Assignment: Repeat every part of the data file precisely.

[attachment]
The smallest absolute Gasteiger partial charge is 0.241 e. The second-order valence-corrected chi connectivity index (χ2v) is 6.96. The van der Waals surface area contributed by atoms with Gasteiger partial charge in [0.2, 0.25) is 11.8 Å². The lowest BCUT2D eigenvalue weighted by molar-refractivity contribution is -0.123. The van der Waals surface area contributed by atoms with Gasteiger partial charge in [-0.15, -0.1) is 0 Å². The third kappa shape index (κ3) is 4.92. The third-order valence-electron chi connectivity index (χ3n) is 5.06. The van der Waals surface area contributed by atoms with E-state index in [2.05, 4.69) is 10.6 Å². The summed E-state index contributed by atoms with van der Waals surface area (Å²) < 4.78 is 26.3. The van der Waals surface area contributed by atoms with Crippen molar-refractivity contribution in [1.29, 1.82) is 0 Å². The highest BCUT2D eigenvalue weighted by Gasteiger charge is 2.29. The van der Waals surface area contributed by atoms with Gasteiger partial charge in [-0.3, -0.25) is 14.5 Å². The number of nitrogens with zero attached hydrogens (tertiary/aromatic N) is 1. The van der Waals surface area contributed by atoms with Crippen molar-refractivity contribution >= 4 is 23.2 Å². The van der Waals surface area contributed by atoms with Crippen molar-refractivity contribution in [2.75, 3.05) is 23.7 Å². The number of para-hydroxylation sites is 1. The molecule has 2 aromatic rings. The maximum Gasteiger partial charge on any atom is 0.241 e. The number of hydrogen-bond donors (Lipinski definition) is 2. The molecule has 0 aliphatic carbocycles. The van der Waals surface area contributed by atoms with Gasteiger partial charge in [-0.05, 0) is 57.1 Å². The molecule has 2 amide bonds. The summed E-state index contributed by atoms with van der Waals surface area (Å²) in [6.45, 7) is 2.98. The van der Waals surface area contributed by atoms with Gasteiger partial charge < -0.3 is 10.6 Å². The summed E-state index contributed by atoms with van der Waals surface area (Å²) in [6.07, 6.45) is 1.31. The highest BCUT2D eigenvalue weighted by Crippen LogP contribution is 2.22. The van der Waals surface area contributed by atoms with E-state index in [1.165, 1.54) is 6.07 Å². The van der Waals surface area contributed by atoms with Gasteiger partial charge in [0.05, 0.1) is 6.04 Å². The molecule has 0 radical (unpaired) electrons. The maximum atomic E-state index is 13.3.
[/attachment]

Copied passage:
The smallest absolute Gasteiger partial charge is 0.241 e. The second-order valence-corrected chi connectivity index (χ2v) is 6.96. The van der Waals surface area contributed by atoms with Gasteiger partial charge in [0.2, 0.25) is 11.8 Å². The lowest BCUT2D eigenvalue weighted by molar-refractivity contribution is -0.123. The van der Waals surface area contributed by atoms with Gasteiger partial charge in [-0.15, -0.1) is 0 Å². The third kappa shape index (κ3) is 4.92. The third-order valence-electron chi connectivity index (χ3n) is 5.06. The van der Waals surface area contributed by atoms with E-state index in [2.05, 4.69) is 10.6 Å². The summed E-state index contributed by atoms with van der Waals surface area (Å²) < 4.78 is 26.3. The van der Waals surface area contributed by atoms with Crippen molar-refractivity contribution in [1.29, 1.82) is 0 Å². The highest BCUT2D eigenvalue weighted by Gasteiger charge is 2.29. The van der Waals surface area contributed by atoms with Gasteiger partial charge in [-0.3, -0.25) is 14.5 Å². The number of nitrogens with zero attached hydrogens (tertiary/aromatic N) is 1. The van der Waals surface area contributed by atoms with Crippen molar-refractivity contribution >= 4 is 23.2 Å². The van der Waals surface area contributed by atoms with Crippen molar-refractivity contribution in [2.75, 3.05) is 23.7 Å². The number of para-hydroxylation sites is 1. The molecule has 2 aromatic rings. The maximum Gasteiger partial charge on any atom is 0.241 e. The number of hydrogen-bond donors (Lipinski definition) is 2. The molecule has 0 aliphatic carbocycles. The van der Waals surface area contributed by atoms with Gasteiger partial charge in [-0.05, 0) is 57.1 Å². The molecule has 2 amide bonds. The summed E-state index contributed by atoms with van der Waals surface area (Å²) in [6.45, 7) is 2.98. The van der Waals surface area contributed by atoms with Gasteiger partial charge < -0.3 is 10.6 Å². The summed E-state index contributed by atoms with van der Waals surface area (Å²) in [6.07, 6.45) is 1.31. The highest BCUT2D eigenvalue weighted by Crippen LogP contribution is 2.22. The van der Waals surface area contributed by atoms with E-state index in [1.165, 1.54) is 6.07 Å². The van der Waals surface area contributed by atoms with Gasteiger partial charge in [0.05, 0.1) is 6.04 Å². The molecule has 0 radical (unpaired) electrons. The maximum atomic E-state index is 13.3.